Arctic weather this winter will bring bird flu to Britain, ministers fear. They believe it will cause waterfowl carrying the deadly virus to come to this country.

But they are continuing to refuse to order that poultry, which could catch the disease from wild birds, be brought indoors, as other countries have done. The environment minister Ben Bradshaw has told MPs that the severe conditions forecast for this winter could set infected birds on the move again.

He warned the House of Commons Environment, Food and Rural Affairs Committee: "Just because there has not been any geographical spread for a month does not mean to say that there will not be." He said the risk was expected to increase, "were there to be, as the Meteorological Office has been predicting, a very, very hard winter".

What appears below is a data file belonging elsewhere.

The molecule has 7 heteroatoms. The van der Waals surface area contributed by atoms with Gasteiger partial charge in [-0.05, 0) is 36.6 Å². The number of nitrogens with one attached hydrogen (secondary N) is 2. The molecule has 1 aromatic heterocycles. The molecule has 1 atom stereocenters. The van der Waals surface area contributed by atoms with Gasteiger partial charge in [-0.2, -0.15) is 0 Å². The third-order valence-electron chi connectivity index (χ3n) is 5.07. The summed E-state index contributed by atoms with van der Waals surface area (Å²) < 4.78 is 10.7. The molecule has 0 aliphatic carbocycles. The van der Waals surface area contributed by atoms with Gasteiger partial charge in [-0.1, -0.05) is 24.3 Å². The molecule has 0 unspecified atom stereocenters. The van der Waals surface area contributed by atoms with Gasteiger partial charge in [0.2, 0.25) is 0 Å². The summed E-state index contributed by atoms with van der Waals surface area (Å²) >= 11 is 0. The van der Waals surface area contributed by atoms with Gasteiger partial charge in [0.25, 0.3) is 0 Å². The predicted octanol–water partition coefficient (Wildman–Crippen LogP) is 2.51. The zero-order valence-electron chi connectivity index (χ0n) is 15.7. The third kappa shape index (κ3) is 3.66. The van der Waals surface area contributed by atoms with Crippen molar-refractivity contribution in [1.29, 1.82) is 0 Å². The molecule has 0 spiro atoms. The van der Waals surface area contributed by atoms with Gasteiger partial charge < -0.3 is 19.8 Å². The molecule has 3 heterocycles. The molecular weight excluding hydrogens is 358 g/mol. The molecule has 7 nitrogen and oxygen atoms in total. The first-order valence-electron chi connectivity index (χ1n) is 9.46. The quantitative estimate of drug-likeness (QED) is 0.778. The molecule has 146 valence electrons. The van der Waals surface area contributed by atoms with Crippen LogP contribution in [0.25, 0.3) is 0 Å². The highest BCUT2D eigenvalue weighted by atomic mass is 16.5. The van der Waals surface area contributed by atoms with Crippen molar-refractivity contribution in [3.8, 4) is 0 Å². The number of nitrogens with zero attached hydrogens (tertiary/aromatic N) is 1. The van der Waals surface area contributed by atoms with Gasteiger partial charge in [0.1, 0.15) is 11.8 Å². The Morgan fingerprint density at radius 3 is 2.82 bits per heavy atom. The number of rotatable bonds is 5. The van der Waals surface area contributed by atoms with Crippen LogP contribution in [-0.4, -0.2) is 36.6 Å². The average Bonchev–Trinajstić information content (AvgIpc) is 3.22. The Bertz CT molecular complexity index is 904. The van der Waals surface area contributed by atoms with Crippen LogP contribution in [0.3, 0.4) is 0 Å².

Experts say geese, Bewick's swans, widgeon and teal are among the likeliest species to bring the virus to Britain. They could be blown here on easterly winds, or simply move here in a European cold snap.

Migrating birds caused alarm by bringing the virus to Europe from Siberia for the first time. But it did not spread westwards because the birds' migratory routes took them to Africa.

At the time Holland, Belgium, Switzerland, Austria and some German states brought their poultry indoors. And last week, the European Commission reiterated that this should continue to be done in "vulnerable" areas. But Mr Bradshaw said that poultry would have to be brought in only "where practicable".